The UK is enjoying another hot summer with temperatures in excess of 30 degrees, so protection against the sun whether you’re at home or abroad is vital. However, as August and September approach, the overnight temperatures can start to drop. So if you’re camping at this time of year, don’t forget to pack one or two essentials to help you enjoy both hot days and chilly nights. Sunscreen is essential for any type of trip in any climate, whether it’s a beach or mountain holiday. Sub Zero stock a range of premium sun protection creams and lotions for adults and children, offering five star sun protection, with built-in water resistance and even an anti-jellyfish formula. After sun lotion or gel containing Aloe Vera is great for soothing skin if you’ve misjudged the sun.

    Our sleeping bags, mats liners and pillows offer comfort and warmth for a great night’s sleep, so you are refreshed and raring to go and make the most of every day. Compact and lightweight, all of our products are designed to travel with you, so you can pitch whenever and wherever you find that perfect spot.

    If you’re camping with the kids, safety is always on your mind. First Aid kits can be bulky, with lots of what you don’t need, and not enough of what you do need. Sub Zero stock Lifesystems First Aid kits, specifically designed for travel and outdoor pursuits, small enough to carry around, and perfectly stocked for any mishap. Add a torch, multi-tool kit,beach shelter and insect repellent and you’re set up for an all-weather adventure, at home or abroad!

  3. Guidelines For Wild Camping In Britain

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    Camping In The Wild Of The UK

    ‘Wild’ often doesn’t mean camping in the middle of nowhere. It really means pitching your tent in a place that is not a recognised campsite, possibly somewhere remote but not necessarily. Apart from the sense of freedom, it is attractive to avoid paying site fees but you cannot just do what you like anywhere you please.

    All land is owned by somebody so in England and Wales you should ask the owners’ permission to camp on their land. Sometimes, you’ll need to use your own judgement as to how practical that might be but follow the basic guidelines below and remember that the Forestry Commission and National Trust do not allow wild camping anywhere on their land. In Scotland, the Scottish Outdoor Access Code (www.outdooraccess-scotland.com) lets you to pitch in the countryside in small numbers, staying only a couple of days in one place, away from buildings and roads and not in cultivated fields. Essential factors are behaving responsibly with respect for others, their property and, of course, the environment.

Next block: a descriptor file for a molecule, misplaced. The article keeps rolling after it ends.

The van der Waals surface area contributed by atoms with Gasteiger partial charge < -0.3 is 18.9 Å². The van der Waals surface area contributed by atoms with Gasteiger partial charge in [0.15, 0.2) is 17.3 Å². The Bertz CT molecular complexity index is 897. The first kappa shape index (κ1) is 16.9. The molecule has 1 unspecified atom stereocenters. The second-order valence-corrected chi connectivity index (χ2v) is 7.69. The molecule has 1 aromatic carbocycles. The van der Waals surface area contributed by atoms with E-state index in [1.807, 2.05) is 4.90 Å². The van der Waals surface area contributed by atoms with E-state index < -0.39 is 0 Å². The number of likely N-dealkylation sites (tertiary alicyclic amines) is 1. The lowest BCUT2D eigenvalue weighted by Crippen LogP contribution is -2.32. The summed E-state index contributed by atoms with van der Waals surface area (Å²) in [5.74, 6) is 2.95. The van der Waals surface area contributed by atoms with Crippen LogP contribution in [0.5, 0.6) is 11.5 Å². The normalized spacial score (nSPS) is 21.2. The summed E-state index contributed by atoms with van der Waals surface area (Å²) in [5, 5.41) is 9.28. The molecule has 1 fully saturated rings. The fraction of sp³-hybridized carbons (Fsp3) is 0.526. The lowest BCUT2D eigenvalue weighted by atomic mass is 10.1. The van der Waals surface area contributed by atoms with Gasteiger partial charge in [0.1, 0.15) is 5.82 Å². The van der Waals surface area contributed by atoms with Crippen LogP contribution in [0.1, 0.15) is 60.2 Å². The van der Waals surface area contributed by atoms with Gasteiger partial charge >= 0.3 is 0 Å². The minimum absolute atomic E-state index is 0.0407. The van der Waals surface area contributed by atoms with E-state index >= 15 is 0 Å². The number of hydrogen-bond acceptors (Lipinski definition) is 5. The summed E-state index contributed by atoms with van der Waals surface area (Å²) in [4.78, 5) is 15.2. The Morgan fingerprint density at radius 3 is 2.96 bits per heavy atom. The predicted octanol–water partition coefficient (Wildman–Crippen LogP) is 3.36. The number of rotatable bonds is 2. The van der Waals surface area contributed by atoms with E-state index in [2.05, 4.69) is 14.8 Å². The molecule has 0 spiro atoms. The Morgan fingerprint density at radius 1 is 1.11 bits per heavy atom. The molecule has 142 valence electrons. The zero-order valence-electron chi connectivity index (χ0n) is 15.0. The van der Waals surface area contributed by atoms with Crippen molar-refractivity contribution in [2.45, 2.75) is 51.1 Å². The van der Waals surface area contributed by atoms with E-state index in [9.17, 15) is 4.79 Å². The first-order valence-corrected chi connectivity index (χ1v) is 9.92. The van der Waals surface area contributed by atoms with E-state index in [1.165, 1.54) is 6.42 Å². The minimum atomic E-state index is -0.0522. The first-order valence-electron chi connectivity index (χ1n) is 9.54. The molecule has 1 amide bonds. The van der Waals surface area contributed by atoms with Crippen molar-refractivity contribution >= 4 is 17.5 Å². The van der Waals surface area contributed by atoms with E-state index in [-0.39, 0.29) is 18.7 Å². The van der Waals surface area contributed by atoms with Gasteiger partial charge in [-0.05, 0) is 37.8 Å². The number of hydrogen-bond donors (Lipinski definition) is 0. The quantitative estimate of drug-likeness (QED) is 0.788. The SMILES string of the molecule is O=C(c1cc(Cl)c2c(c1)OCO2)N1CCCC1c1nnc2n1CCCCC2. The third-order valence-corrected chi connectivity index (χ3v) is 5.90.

As an alternative to ‘wild’, some farm sites can be pretty basic and remote with a definite sense of being wild.

     

    Wild camping guide – you should not be picking and choosing from the list!

    • Do not camp near or in sight of houses or anywhere near livestock
    • Keep a low profile – pitch your tent late in the day and leave early
    • Wherever you can, ask permission; if it is refused, do not argue or ignore the refusal
    • Avoid lighting a fire and never do so without permission – use a gas stove instead
    • Do not pollute water sources by using the nearby ground as a toilet
    • Dig a hole to bury your faeces. Take away all other rubbish including tampons and sanitary towels
    • Do not use soap, shampoo or detergent in streams – use a dry wash gel instead

     

  4. Cold Weather Camping Top 10 Tips

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    10 Top Tips For Camping During The winter Months

    Wild camping can be enjoyed all year round and more campsites are staying open for longer these days opening up opportunities to camp in relative comfort throughout the year. Cold weather camping doesn’t necessarily mean there’s snow on the ground as wind and rain can cause the temperature to drop uncomfortably. Our tips will help you make the most of autumn and winter trips.

    • Layers of thin clothing rather than a heavy jacket allow you to adjust insulation and warmth quickly and easily; try to avoid getting hot and sweaty as damp clothes will soak up body heat.
    • Natural fills like feather and down in sleeping bags will lose their insulation value when wet or even just damp but with a waterproof stuff sack and a decent tent, it’s pretty easy to keep your sleeping bag dry.
    • A ‘mummy’ shaped bag means your body has less space to heat as it hugs your head and shoulders like a cocoon.
    • Try not to sleep with your head inside your bag as your warm breath pumps damp air into the bag reducing the insulation properties and warmth.
    • Whenever you can, air out your bag and tent as body moisture vapour and warm breath condense in the tent at night and the moisture will reduce warmth. It might even freeze on the inside of the tent giving you an unwelcome frosty shower in the morning.
    • A sleeping bag liner not only helps to keep your bag clean, it can make a big difference to how warm you are all night.
    • Cold ground will draw heat away from you so insulating yourself from it is essential. A closed cell foam sleeping pad or self-inflating air/foam mattress offer good protection from the cold and can be boosted by lying on spare clothing, waterproofs or even your rucksack.
    • Change into dry clothing such as a spare base layer top and ‘long johns’ before getting into your sleeping bag. A snug hat such as a beanie will cut down heat loss through your head. Beat the morning chill by pulling the clothes you ‘re going to wear inside your bag to warm them up.
    • Torch batteries are affected by cold but you can coax a dead battery into life by warming it up in your hands; keep them in your sleeping bag overnight.
    • Keep your sleeping bag loosely in a large mesh or cotton bag between trips to ensure  it keeps its loft qualities.